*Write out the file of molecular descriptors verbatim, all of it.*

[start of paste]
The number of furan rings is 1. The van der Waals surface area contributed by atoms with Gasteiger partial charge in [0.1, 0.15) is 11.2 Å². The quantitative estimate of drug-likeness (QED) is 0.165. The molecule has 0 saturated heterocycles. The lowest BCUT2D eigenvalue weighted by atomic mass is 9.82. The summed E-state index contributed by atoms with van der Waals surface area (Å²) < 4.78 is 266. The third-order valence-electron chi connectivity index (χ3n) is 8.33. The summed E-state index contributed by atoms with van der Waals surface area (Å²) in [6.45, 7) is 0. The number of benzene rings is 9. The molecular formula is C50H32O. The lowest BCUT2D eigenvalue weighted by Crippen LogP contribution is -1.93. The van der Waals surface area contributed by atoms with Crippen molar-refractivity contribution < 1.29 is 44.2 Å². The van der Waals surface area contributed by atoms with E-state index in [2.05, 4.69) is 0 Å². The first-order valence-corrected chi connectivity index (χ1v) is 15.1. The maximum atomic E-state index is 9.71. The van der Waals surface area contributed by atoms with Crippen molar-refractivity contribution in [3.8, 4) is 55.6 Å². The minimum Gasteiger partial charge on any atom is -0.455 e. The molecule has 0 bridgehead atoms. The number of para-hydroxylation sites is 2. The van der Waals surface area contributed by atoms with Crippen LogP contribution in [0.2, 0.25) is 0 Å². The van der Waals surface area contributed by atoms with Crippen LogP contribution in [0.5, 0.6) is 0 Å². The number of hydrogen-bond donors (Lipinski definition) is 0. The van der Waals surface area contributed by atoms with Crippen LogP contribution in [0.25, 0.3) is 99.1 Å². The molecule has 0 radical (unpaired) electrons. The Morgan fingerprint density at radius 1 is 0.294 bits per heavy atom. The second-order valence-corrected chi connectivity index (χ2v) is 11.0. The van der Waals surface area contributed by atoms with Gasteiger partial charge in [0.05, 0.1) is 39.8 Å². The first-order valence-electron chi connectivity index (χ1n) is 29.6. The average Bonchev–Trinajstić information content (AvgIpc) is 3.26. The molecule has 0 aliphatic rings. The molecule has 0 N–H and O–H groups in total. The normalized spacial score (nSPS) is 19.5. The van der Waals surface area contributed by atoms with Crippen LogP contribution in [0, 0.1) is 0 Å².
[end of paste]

The number of furan rings is 1. The van der Waals surface area contributed by atoms with Gasteiger partial charge in [0.1, 0.15) is 11.2 Å². The quantitative estimate of drug-likeness (QED) is 0.165. The molecule has 0 saturated heterocycles. The lowest BCUT2D eigenvalue weighted by atomic mass is 9.82. The summed E-state index contributed by atoms with van der Waals surface area (Å²) < 4.78 is 266. The third-order valence-electron chi connectivity index (χ3n) is 8.33. The summed E-state index contributed by atoms with van der Waals surface area (Å²) in [6.45, 7) is 0. The number of benzene rings is 9. The molecular formula is C50H32O. The lowest BCUT2D eigenvalue weighted by Crippen LogP contribution is -1.93. The van der Waals surface area contributed by atoms with Crippen molar-refractivity contribution < 1.29 is 44.2 Å². The van der Waals surface area contributed by atoms with E-state index in [2.05, 4.69) is 0 Å². The first-order valence-corrected chi connectivity index (χ1v) is 15.1. The maximum atomic E-state index is 9.71. The van der Waals surface area contributed by atoms with Crippen molar-refractivity contribution in [3.8, 4) is 55.6 Å². The minimum Gasteiger partial charge on any atom is -0.455 e. The molecule has 0 bridgehead atoms. The number of para-hydroxylation sites is 2. The van der Waals surface area contributed by atoms with Crippen LogP contribution in [0.2, 0.25) is 0 Å². The van der Waals surface area contributed by atoms with Crippen LogP contribution in [0.5, 0.6) is 0 Å². The number of hydrogen-bond donors (Lipinski definition) is 0. The van der Waals surface area contributed by atoms with Crippen LogP contribution in [0.25, 0.3) is 99.1 Å². The molecule has 0 radical (unpaired) electrons. The Morgan fingerprint density at radius 1 is 0.294 bits per heavy atom. The second-order valence-corrected chi connectivity index (χ2v) is 11.0. The van der Waals surface area contributed by atoms with Gasteiger partial charge in [0.05, 0.1) is 39.8 Å². The first-order valence-electron chi connectivity index (χ1n) is 29.6. The average Bonchev–Trinajstić information content (AvgIpc) is 3.26. The molecule has 0 aliphatic rings. The molecule has 0 N–H and O–H groups in total. The normalized spacial score (nSPS) is 19.5. The van der Waals surface area contributed by atoms with Crippen LogP contribution in [0, 0.1) is 0 Å².